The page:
The Tricolored Heron Has More Than Three Colors

“Multicolored Heron” might be a more accurate name for this small wading bird, formerly known as the Louisiana Heron.

Tricolored Herons Courting. Photo by Joel Jackson.

Creep quietly to the edge of a Florida pond or wetland, and you might see a dark shadow at the very corner of your vision. Standing statue-still over the surface, a Tricolored Heron suddenly slashes its head through the reeds, its bill spearing an unsuspecting frog. Gobbling down its meal, the heron spreads its wings and flies to a new hunting location, revealing a flash of its white belly.

“Multicolored Heron” might be a more accurate name for this small wading bird, formerly known as the Louisiana Heron.  Their plumage changes in color rather dramatically from the juvenile stage, when they are mostly brown with blue accents, to their adult form: slate gray with mauve tones. They always have a white belly, but during the breeding season (May – July), they become even more vibrant. Tricolored Heron bills and facial skin take on a bright, cobalt blue hue and their dull, yellow legs transform into pink. Why? These coloration infusions are all about attracting a mate.

Tricolored Herons are Florida residents that typically nest in multi-species colonies on small islands in bays and estuaries. They also nest around ponds or lakes, where alligators on patrol deter raccoons and other swimming mammalian predators.

Constructing the stick nest is part of their courtship ritual. The males generally supply the sticks, while the female weaves them into a shallow platform with a central depression. Grasses and soft vegetative matter is added to the nest as a cushion for three to four light blue eggs, which hatch in about 24 days. The chicks are flight-capable after about five weeks but are fed by their attentive parents until they are three to four months old. 

Although they seem to be expanding their range northward, Tricolored Herons are listed as a “Threatened” species by the Florida Fish and Wildlife Conservation Commission because their population numbers are in decline across Florida. They are threatened by development, harmful algal blooms, and alteration of the freshwater wetlands where they actively feed, usually alone, on small fish, crayfish, insects, tadpoles, frogs, lizards, and even spiders.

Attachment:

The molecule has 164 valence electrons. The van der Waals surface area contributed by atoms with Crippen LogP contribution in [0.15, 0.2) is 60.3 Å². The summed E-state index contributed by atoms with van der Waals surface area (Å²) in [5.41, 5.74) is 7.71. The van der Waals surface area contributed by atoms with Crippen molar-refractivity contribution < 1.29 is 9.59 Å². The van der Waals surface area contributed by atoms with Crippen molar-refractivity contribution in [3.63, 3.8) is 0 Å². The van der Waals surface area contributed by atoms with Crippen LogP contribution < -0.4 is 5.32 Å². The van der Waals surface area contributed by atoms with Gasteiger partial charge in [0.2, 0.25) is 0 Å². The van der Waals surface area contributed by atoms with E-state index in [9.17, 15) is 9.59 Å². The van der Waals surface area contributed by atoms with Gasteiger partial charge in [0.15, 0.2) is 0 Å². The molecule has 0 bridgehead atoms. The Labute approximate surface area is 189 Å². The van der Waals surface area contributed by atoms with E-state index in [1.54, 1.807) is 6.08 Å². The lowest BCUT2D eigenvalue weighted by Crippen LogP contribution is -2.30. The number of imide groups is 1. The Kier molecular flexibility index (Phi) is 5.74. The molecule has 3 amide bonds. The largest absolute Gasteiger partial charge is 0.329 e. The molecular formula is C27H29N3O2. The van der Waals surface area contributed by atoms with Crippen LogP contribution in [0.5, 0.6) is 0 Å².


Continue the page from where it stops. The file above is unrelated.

Disturbance at the nesting islands is also a concern, which is why Audubon volunteers monitor colony sites throughout the nesting season as part of Project Colony Watch. Staff with the Coastal Islands Sanctuaries install signs at estuary-island nesting sites that are managed by Audubon Florida to alert boaters and paddlers to steer clear. They also conduct surveys, manage habitat, remove fishing tackle that can entangle adults or young, and monitor the progress of nests. 

Mary Keith, President of Tampa Audubon Society and Colony Watcher for the Lake Forest Bird Colony in east Hillsborough County, said, “I love watching the baby birds as they grow up, being fed by their parents.  I love the noise – the cacophony – it’s an orchestra of so many different sounds from the adults and chicks.  My colony has nine species and over 100 nests, so it’s a huge variety of birds to watch and keep track of.”

In Florida Bay, monitoring data are showing an increase in Tricolored Heron nesting activity. Thanks to the dedicated efforts of Audubon biologists and others to study these small waders, there appear to be more of them in Florida Bay and southern Biscayne Bay now than there were before 2000. Local land managers directly use the survey data from South Florida colonies from the South Florida Wading Bird Report, which is also used as a tool for regional habitat management.  

Audubon’s Project ColonyWatch relies on volunteer bird-watchers to adopt and protect local waterbird colonies. By recruiting and training volunteers to become the local "wardens", biologists, and advocates for a nesting colony, we can increase the effectiveness of our colony protection efforts across Florida. Check out the ColonyWatch handbook, or, to get involved, email us at

How you can help, right now